Dacia was at the peak of its power under King Decebal (87-106 AD). After a first confrontation during the reign of Domitian (87-89), two extremely tough wars were necessary (101-102 and 105-106) to the Roman empire, at the peak of its power under Emperor Trajan (98-117) to defeat Decebal and turn most of his kingdom into the Roman province called Dacia.Trajan’s Column erected in Rome and the Triumphal Monument at Adamclisi (Dobrudja) tell the story of this military effort, which was followed by a systematic and massive colonisation of the new territories that were integrated into the empire.The Dacians, although they had suffered heavy casuals, remained, even after the new rule was established, the main ethnic element in Dacia; the province was subjected to a complex Romanization process, its basic element being the staged but definitive adoption of the Latin language.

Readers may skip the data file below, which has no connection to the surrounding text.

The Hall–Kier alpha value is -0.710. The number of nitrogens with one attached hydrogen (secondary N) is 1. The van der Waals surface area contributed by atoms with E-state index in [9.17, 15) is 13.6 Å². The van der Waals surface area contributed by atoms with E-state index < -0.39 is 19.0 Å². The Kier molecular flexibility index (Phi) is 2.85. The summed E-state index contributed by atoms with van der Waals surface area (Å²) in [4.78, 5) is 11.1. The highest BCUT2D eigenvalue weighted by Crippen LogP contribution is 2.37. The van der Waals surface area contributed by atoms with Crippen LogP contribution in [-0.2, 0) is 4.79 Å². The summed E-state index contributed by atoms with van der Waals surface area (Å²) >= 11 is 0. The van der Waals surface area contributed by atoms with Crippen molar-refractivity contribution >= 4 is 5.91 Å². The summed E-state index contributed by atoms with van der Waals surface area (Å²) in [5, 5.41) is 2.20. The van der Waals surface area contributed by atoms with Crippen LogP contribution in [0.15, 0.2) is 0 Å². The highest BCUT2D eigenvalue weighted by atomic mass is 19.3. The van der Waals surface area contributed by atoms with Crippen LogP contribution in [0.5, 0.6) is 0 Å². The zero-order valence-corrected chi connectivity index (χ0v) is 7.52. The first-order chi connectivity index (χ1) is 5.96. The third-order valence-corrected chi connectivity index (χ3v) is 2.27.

The Romanians are today the only descendants of the Eastern Roman stock; the Romanian language is one of the major heirs of the Latin language, together with French, Italian, Spanish; Romania is an oasis of Latinity in this part of Europe.The natives, be they of Roman or Daco-Roman descent, continued their uninterrupted existence as farmers and shepherds even after the withdrawal, under emperor Aurelian (270-275) of the Roman army and administration, which were moved south of the Danube. But the ancestors of the Romanians remained for several centuries in the political, economic, religious and cultural sphere of influence of the Roman Empire; after the empire split in 395 AD, they stayed in the sphere of the Byzantine Empire. They lived mostly in the old Roman hearts that had now decayed and survived in difficultcircumstances under successive waves of migratory tribes.At the time when the Daco-Roman ethno-cultural symbiosis was achieved and finalised in the 6-7th centuries by the formation of the Romanian people, in the 2-4th centuries, the Daco-Romans adopted Christianity in a Latin garb. Therefore, in the 6-7th centuries, when the formation process of the Romanian people was done, this nation emerged in history as a Christian one.This is why, unlike the neighbouring nations, which have established dates of Christianization (the Bulgarians - 865, the Serbs - 874, the Poles-966, the eastern Slavs - 988, the Hungarians - the year 1000), the Romanians do not have a fixed date of Christianization, as they were the first Christian nation in the region.In the 4-13th centuries the Romanian people had to face the waves of migrating peoples - the Getae, the Huns, the Gepidae, the Avars, the Slavs, the Petchenegs, the Cumanians, the Tartars - who crossed the Romanian territory. The migratory tribes controlled this space from the military and political points of view, delaying the economic and social development of the natives and the formation of local statehood entities.The Slavs, who massively settled since the 7th century south of the Danube, split the compact mass of Romanians in the Carpathian-Danubian area: the ones to the north (the Daco-Romanians) were separated from the ones to the south, who were moved towards the west and Southeast of the Balkan Peninsula (Aromanians,Megleno-Romanians and Istro-Romanians). The Slavs that settled north of the Danube were assimilated little by little by the Romanian people and their language left traces in the vocabulary and phonetics of the Romanian language. To the Romanian language, the Slavic language (similarly to the Germanic idiom of the Franks with the French people) was the so-called super-imposed layer. TheRomanians belonged to the Orthodox religion so they adopted the Old hurch Slavic as a cult language, and, beginning with the 14-16th centuries, as a chancery and culture language. The Slavic language was never a living language, spoken by the people, on the territory of Romania; it played for Romanians, at a certain time during the Middle Ages, the same role that Latin played in the West; in the early modern age it was replaced for ever, in church, chancery and culture included, by the Romanian language. Owing to their position, the Romanians south of the Danube were the first to be mentioned in historical sources (the 10th century), under the name of vlahi or blahi (Wallachians); this name shows they were speakers of a Romance language and that the non-Roman peoples around them recognised this fact. After the year 602, the Slavs massively settled south of the Danube and they established a powerful Bulgarian czardom in the 9th century; this, cut the tie between the Romanian world north of the Danube and the one south of the Danube. As they were subjected to all sorts of pressures and isolated from the powerful Romanian trunk north of the Danube, the number of Romanians south of the Danube continuously decreased, while their brothers north of the Danube, although living in extremely difficult circumstances, continued their historical evolution as a separate nation, the farthest one the east among the descendants of Imperial Rome.In fact the Romanians are the only ones who, through their very name roman - (coming from the Latin word "Roman") - have preserved to this day in this part of Europe the seal of the ancestors, of their descent, that they have always been aware of. This will show later in the name of the nation state - Romania.Wallachia, Moldavia, Transylvania Beginning with the 10th century, the Byzantine, Slav and Hungarian sources, and later on the western sources mention the existence of statehood entities of the Romanian population - kniezates and voivodates - first in Transylvania and Dobrudja, then in the 12-13thcenturies, also in the lands east and south of the Carpathians."